• Students were much more willing to revise their work than they would have been with paper assignments
  • The blogs integrated photos and links to sources.  I enjoyed reading them much more than I enjoy reading lab reports or research papers
  • The blog became an excellent tool for differentiation – my class was more differentiated last year than ever before.  My faster working students were able to continue on with greater depth or extension assignments of their choice while I was able to provide more assistance to students who wanted or needed help
  • The combination of Edublogs and Edmodo (free online course management software) helped me to keep up with student work as it was posted and I provided much more specific feedback than ever before

My vision for the coming year:

The students’ blogs will be their electronic portfolio for my class.  I hope to rope in some other teachers to this as well and if I can, each student’s blog will be his or her electronic portfolio for multiple classes.  Students will create pages to demonstrate work samples and best works and reflect upon them.  They will journal along the way as well, although I won’t mandate any minimum number of posts (maybe I’ll give them a maximum).  I’m going to use the new RSS import feature in Edublogs to roll students’ posts through my blog as well.  I also hope to find time to get them reading and commenting on each others’ blogs more.  I hope to use Jing (thanks, TeachPaperless) to give student quick screencast feedback, rather that just written comments.

Eye reflection – cc license by Eye@CCPiXel.net http://www.ccpixel.net/2009/09/eye-reflection/

Student blogs

Two weeks into student blogging with Edublogs and I’m loving it!

More importantly, my students seem to be loving it.

I have 100+ kids set up with their own blogs and have had them use them for reflection on learning, reflection on products, and as a place to do written summaries of internet research.

I have been leaving them constructive comments which they’ve been using to revise their work. I definitely have seen much more willingness to revise electronic work than with paper work. I have also seen improvement in their ability to explain and justify their learning. All of this has been very exciting.

The next step is to get them leaving comments for each other. I also hope to drive traffic to their blogs so that they are receiving feedback from people outside the classroom.

The Goal
Ultimately, I see the students’ blogs as a way to create reflective ePortfolios. I will have them document and reflect on all major projects/ products. This process will have many benefits.

Application
Publishing their work to the web also helps to provide more application of their work for an audience outside of the classroom.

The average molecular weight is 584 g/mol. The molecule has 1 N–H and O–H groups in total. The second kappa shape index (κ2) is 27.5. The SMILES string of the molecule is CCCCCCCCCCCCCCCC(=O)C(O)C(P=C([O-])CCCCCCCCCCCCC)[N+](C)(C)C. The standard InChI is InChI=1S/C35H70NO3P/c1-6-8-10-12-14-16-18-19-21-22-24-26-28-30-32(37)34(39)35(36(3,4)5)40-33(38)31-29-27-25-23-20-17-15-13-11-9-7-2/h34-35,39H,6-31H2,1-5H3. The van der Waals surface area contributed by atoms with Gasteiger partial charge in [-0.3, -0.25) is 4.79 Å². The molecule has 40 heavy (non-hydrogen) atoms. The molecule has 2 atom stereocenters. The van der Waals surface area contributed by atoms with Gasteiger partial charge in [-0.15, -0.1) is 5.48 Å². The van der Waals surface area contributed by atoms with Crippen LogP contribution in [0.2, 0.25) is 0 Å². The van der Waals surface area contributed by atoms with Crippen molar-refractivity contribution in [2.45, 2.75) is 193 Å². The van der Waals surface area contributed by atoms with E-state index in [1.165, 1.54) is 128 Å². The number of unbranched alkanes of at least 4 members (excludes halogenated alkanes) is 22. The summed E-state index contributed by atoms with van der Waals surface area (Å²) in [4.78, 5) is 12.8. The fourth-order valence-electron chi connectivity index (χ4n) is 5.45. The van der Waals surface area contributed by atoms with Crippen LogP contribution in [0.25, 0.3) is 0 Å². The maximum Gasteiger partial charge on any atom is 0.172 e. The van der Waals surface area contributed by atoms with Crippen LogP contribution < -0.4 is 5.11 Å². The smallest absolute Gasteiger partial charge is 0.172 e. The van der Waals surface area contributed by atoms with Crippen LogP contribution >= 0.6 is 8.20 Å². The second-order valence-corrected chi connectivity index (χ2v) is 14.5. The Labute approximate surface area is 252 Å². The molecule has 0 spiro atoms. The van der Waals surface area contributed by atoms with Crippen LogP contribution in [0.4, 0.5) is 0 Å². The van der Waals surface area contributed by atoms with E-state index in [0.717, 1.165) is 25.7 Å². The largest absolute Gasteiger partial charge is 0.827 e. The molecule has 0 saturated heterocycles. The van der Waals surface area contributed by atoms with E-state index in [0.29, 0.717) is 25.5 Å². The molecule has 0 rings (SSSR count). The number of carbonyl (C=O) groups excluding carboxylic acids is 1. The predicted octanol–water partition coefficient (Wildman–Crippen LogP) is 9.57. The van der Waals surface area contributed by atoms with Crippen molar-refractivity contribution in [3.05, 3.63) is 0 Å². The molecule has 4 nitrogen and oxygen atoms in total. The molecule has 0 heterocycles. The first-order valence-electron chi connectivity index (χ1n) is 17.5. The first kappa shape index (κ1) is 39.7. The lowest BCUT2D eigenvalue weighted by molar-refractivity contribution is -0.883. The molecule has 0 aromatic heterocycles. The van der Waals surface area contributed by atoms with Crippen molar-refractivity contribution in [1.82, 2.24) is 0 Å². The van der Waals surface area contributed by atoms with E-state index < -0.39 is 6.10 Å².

Communication
Families will be able to easily access samples of their students’ work. They will even be able to provide their own feedback!

Reflection
Most importantly, students are reflecting on their own work. They are explaining their learning. I am challenging them to use their reflections as a way to prove that they learned what they said they did. This has had the added benefit of forcing them to review content and skills. It also if forcing them to practice the critical skill of supporting their statements with evidence.

Overall, the first few weeks of facilitating student blogging in science has been very positive. I anticipate that it will only get better!

Application and frustration

dvp1453015_tRecently had an interesting day of collaborative planning with several of my coworkers.

The primary focus of this planning was geting staff to use the BERC STAR Protocol.  For those of you who are not familiar, the STAR Protocol is a tool used in classroom observations to reflect on one’s own practice.  In other words, I watch someone else while using the STAR Protocol to focus my observation on what research has shown to be effective, then I reflect on what I saw or did not see and how I can apply my reflections to my own classes.

I have done several of these over the past few years and found it to be a very powerful method for reflecting upon my own practice and planning ways to improve.

The interesting thing about the planning, though, was the course of discussion throughout the day.  As we discussed what works and doesn’t vis a vis current educational research, we found common ground.  We then looked at data for our school and found that the glaring weakness of our school was in application.  This is where is got interesting…

What do I mean by application?  Making connections between your classroom and the real world or students’ lives.  Having students apply their skills and knowledge to other classes/ content areas.  Having students create an authentic product for an outside audience.

Anyway, back at the ranch… we all got really excited at this point and began talking about integrated curriculum across content areas and authentic products for outside audiences.  I became highly engaged in the discussion and was really excited.  My school is finally going to get it!  What I’ve been trying so hard to do in my 5 years as a teacher!

Alas, things got too intense and people got scared.

“This might be too much for people to take on.”

“This might not work because of schedules.”

“Pacing calendars might get in the way.”

“We need to wait to get that new curriculum first.”

“We need to identify our essential standards first.”

Needless to say, the energy left the room.  We were on the brink of something truly exciting.  We let the straighjacket of “education reform” keep us from sending our students soaring.

I feel like we took the easy road.

I feel like we let our students down.

I’m not giving up though.  My students will continue to get those things in my classes – even moreso this year than ever before.  They deserve it.